"I wrote this book primarily to come to terms with my own experience of combat. So far - reading, writing, thinking - that has taken over thirty years."
In 1969, at the age of twenty-three, Karl Marlantes was dropped into the highland jungle of Vietnam, an inexperienced lieutenant in command of a platoon of forty Marines who would live or die by his decisions. Marlantes survived, but like many of his brothers in arms, he has spent the last forty years dealing with his war experience. In his first work of nonfiction, Marlantes takes a deeply personal and candid look at what it is like to experience the ordeal of combat, critically examining how we might better prepare our soldiers for war.
Just as Matterhorn is already being acclaimed as acclaimed as a classic of war literature, What It Is Like to Go to War is set to become required reading for anyone - soldier or civilian - interested in this visceral and all too essential part of the human experience.
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"Starred Review... Wrenchingly honest memoir on his time in Vietnam: what it means to go into the combat zone and kill and, most importantly, what it means to truly come home." - Publishers Weekly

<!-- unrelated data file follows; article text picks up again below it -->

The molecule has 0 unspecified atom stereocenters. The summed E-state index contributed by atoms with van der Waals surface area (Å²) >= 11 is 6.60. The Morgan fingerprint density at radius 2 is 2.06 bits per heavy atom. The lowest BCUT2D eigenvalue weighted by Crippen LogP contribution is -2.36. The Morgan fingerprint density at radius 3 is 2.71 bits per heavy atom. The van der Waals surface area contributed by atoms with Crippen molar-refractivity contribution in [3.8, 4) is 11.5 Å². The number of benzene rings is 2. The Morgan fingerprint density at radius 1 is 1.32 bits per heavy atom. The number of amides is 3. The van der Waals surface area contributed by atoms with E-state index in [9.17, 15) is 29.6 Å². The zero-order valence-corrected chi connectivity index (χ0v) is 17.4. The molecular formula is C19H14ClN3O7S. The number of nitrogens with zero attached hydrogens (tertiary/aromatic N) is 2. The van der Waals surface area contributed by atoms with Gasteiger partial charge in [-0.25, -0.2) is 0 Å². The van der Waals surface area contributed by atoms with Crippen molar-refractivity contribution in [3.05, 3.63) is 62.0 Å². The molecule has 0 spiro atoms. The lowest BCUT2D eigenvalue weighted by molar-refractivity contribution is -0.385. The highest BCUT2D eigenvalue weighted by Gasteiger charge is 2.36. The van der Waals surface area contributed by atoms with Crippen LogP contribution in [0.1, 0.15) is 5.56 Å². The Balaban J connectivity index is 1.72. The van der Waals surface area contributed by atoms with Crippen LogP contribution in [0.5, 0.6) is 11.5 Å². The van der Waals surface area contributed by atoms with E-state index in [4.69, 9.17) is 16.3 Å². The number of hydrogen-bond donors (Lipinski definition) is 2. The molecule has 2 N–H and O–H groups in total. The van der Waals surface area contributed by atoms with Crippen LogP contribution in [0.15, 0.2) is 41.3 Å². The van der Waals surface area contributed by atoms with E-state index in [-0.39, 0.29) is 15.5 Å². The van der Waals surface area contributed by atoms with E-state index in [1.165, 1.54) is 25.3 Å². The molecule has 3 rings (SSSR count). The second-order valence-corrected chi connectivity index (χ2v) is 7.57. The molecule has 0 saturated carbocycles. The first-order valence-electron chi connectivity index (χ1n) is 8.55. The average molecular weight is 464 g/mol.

"A valiant effort to explain and make peace with war's awesome consequences for human beings." - Kirkus
"Karl Marlantes has written a staggeringly beautiful book on combatwhat it feels like, what the consequences are and above all, what society must do to understand it. In my eyes he has become the preeminent literary voice on war of our generation. He is a natural storyteller and a deeply profound thinker who not only illuminates war for civilians, but also offers a kind of spiritual guidance to veterans themselves. As this generation of warriors comes home, they will be enormously helped by what Marlantes has writtenIm sure he will literally save lives." - Sebastian Junger
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A graduate of Yale University and a Rhodes Scholar at Oxford University, Karl Marlantes served as a Marine in Vietnam, where he was awarded the Navy Cross, the Bronze Star, two Navy Commendation Medals for valor, two Purple Hearts, and ten air medals. This is his first novel. He lives in rural Washington State.
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